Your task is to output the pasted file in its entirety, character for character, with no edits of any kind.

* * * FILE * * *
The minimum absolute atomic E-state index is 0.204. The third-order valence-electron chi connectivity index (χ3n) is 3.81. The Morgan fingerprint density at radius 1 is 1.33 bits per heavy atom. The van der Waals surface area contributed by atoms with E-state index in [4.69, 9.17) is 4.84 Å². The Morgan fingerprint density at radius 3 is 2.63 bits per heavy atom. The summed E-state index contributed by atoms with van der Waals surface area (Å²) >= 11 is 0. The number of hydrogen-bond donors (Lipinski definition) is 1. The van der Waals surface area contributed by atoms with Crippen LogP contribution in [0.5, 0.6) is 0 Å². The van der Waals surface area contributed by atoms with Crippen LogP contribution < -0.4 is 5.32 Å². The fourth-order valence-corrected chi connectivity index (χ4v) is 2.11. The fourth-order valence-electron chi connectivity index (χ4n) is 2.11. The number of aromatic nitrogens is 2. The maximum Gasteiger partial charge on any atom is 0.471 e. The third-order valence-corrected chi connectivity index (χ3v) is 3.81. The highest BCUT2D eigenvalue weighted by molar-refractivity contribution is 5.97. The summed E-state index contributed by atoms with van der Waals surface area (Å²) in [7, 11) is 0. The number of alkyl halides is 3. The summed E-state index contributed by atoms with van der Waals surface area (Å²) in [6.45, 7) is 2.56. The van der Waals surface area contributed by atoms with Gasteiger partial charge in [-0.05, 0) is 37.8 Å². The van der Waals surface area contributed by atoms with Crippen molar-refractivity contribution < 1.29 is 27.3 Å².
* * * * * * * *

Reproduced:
The minimum absolute atomic E-state index is 0.204. The third-order valence-electron chi connectivity index (χ3n) is 3.81. The Morgan fingerprint density at radius 1 is 1.33 bits per heavy atom. The van der Waals surface area contributed by atoms with E-state index in [4.69, 9.17) is 4.84 Å². The Morgan fingerprint density at radius 3 is 2.63 bits per heavy atom. The summed E-state index contributed by atoms with van der Waals surface area (Å²) >= 11 is 0. The number of hydrogen-bond donors (Lipinski definition) is 1. The van der Waals surface area contributed by atoms with Crippen LogP contribution in [0.5, 0.6) is 0 Å². The van der Waals surface area contributed by atoms with Crippen LogP contribution < -0.4 is 5.32 Å². The fourth-order valence-corrected chi connectivity index (χ4v) is 2.11. The fourth-order valence-electron chi connectivity index (χ4n) is 2.11. The number of aromatic nitrogens is 2. The maximum Gasteiger partial charge on any atom is 0.471 e. The third-order valence-corrected chi connectivity index (χ3v) is 3.81. The highest BCUT2D eigenvalue weighted by molar-refractivity contribution is 5.97. The summed E-state index contributed by atoms with van der Waals surface area (Å²) in [7, 11) is 0. The number of alkyl halides is 3. The summed E-state index contributed by atoms with van der Waals surface area (Å²) in [6.45, 7) is 2.56. The van der Waals surface area contributed by atoms with Gasteiger partial charge in [-0.05, 0) is 37.8 Å². The van der Waals surface area contributed by atoms with Crippen molar-refractivity contribution < 1.29 is 27.3 Å².